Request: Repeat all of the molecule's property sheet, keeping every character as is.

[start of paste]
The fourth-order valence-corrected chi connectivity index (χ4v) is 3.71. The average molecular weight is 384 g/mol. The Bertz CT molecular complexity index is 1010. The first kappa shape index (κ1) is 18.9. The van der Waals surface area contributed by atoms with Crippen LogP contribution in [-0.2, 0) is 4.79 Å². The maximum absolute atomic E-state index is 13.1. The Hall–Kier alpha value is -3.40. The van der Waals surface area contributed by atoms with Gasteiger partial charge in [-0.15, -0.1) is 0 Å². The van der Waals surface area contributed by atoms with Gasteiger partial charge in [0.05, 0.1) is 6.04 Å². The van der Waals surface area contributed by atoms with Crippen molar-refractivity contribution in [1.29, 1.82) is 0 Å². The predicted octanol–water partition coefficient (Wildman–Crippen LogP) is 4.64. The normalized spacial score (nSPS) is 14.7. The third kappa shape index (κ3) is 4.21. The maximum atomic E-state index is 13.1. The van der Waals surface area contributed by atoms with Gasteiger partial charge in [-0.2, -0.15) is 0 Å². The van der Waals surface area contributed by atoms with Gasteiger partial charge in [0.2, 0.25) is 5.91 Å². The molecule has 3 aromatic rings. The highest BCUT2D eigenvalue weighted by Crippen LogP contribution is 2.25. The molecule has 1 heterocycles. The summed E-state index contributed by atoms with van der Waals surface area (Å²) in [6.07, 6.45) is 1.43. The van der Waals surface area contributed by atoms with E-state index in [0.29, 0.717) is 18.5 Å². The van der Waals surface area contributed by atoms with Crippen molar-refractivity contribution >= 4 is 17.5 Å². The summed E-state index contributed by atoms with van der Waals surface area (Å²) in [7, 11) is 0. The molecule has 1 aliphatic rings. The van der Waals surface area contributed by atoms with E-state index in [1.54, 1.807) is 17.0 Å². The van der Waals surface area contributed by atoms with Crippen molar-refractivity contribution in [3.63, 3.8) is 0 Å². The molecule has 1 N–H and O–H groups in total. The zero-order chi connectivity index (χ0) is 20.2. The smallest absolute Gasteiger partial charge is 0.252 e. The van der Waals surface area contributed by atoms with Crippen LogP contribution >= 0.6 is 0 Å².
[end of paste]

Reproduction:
The fourth-order valence-corrected chi connectivity index (χ4v) is 3.71. The average molecular weight is 384 g/mol. The Bertz CT molecular complexity index is 1010. The first kappa shape index (κ1) is 18.9. The van der Waals surface area contributed by atoms with Crippen LogP contribution in [-0.2, 0) is 4.79 Å². The maximum absolute atomic E-state index is 13.1. The Hall–Kier alpha value is -3.40. The van der Waals surface area contributed by atoms with Gasteiger partial charge in [-0.15, -0.1) is 0 Å². The van der Waals surface area contributed by atoms with Gasteiger partial charge in [0.05, 0.1) is 6.04 Å². The van der Waals surface area contributed by atoms with Crippen molar-refractivity contribution in [1.29, 1.82) is 0 Å². The predicted octanol–water partition coefficient (Wildman–Crippen LogP) is 4.64. The normalized spacial score (nSPS) is 14.7. The third kappa shape index (κ3) is 4.21. The maximum atomic E-state index is 13.1. The van der Waals surface area contributed by atoms with Gasteiger partial charge in [-0.2, -0.15) is 0 Å². The van der Waals surface area contributed by atoms with Gasteiger partial charge in [0.2, 0.25) is 5.91 Å². The molecule has 3 aromatic rings. The highest BCUT2D eigenvalue weighted by Crippen LogP contribution is 2.25. The molecule has 1 heterocycles. The summed E-state index contributed by atoms with van der Waals surface area (Å²) in [6.07, 6.45) is 1.43. The van der Waals surface area contributed by atoms with E-state index in [0.29, 0.717) is 18.5 Å². The van der Waals surface area contributed by atoms with Crippen molar-refractivity contribution >= 4 is 17.5 Å². The summed E-state index contributed by atoms with van der Waals surface area (Å²) in [7, 11) is 0. The molecule has 1 aliphatic rings. The van der Waals surface area contributed by atoms with E-state index in [1.54, 1.807) is 17.0 Å². The van der Waals surface area contributed by atoms with Crippen molar-refractivity contribution in [3.63, 3.8) is 0 Å². The molecule has 1 N–H and O–H groups in total. The zero-order chi connectivity index (χ0) is 20.2. The smallest absolute Gasteiger partial charge is 0.252 e. The van der Waals surface area contributed by atoms with Crippen LogP contribution >= 0.6 is 0 Å².